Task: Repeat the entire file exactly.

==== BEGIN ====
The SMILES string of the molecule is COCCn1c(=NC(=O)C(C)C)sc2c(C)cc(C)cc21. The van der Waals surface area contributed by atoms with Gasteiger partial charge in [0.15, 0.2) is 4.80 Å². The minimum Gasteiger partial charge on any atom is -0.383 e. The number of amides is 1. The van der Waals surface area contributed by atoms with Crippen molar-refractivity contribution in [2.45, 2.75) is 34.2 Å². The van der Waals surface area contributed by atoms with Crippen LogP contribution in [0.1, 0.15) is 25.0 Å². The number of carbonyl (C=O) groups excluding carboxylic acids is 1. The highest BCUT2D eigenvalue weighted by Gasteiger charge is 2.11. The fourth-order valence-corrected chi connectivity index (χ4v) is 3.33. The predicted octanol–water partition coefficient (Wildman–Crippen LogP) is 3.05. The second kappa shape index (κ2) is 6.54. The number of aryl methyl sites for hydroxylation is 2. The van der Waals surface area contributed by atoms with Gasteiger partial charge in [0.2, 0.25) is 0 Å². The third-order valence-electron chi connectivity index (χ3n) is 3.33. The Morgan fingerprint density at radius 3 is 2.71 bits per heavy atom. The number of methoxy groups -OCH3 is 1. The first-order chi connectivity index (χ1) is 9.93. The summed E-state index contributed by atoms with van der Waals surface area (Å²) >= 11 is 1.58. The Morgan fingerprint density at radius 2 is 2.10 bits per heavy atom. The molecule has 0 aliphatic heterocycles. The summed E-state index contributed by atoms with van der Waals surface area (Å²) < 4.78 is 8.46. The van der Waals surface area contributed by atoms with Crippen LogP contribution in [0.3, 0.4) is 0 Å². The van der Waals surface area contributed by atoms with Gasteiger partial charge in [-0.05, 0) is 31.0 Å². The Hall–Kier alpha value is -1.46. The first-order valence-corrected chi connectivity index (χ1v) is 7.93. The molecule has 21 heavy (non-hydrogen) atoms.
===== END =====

The SMILES string of the molecule is COCCn1c(=NC(=O)C(C)C)sc2c(C)cc(C)cc21. The van der Waals surface area contributed by atoms with Gasteiger partial charge in [0.15, 0.2) is 4.80 Å². The minimum Gasteiger partial charge on any atom is -0.383 e. The number of amides is 1. The van der Waals surface area contributed by atoms with Crippen molar-refractivity contribution in [2.45, 2.75) is 34.2 Å². The van der Waals surface area contributed by atoms with Crippen LogP contribution in [0.1, 0.15) is 25.0 Å². The number of carbonyl (C=O) groups excluding carboxylic acids is 1. The highest BCUT2D eigenvalue weighted by Gasteiger charge is 2.11. The fourth-order valence-corrected chi connectivity index (χ4v) is 3.33. The predicted octanol–water partition coefficient (Wildman–Crippen LogP) is 3.05. The second kappa shape index (κ2) is 6.54. The number of aryl methyl sites for hydroxylation is 2. The van der Waals surface area contributed by atoms with Gasteiger partial charge in [0.2, 0.25) is 0 Å². The third-order valence-electron chi connectivity index (χ3n) is 3.33. The Morgan fingerprint density at radius 3 is 2.71 bits per heavy atom. The number of methoxy groups -OCH3 is 1. The first-order chi connectivity index (χ1) is 9.93. The summed E-state index contributed by atoms with van der Waals surface area (Å²) >= 11 is 1.58. The Morgan fingerprint density at radius 2 is 2.10 bits per heavy atom. The molecule has 0 aliphatic heterocycles. The summed E-state index contributed by atoms with van der Waals surface area (Å²) < 4.78 is 8.46. The van der Waals surface area contributed by atoms with Crippen LogP contribution in [0.3, 0.4) is 0 Å². The van der Waals surface area contributed by atoms with Gasteiger partial charge in [-0.05, 0) is 31.0 Å². The Hall–Kier alpha value is -1.46. The first-order valence-corrected chi connectivity index (χ1v) is 7.93. The molecule has 21 heavy (non-hydrogen) atoms.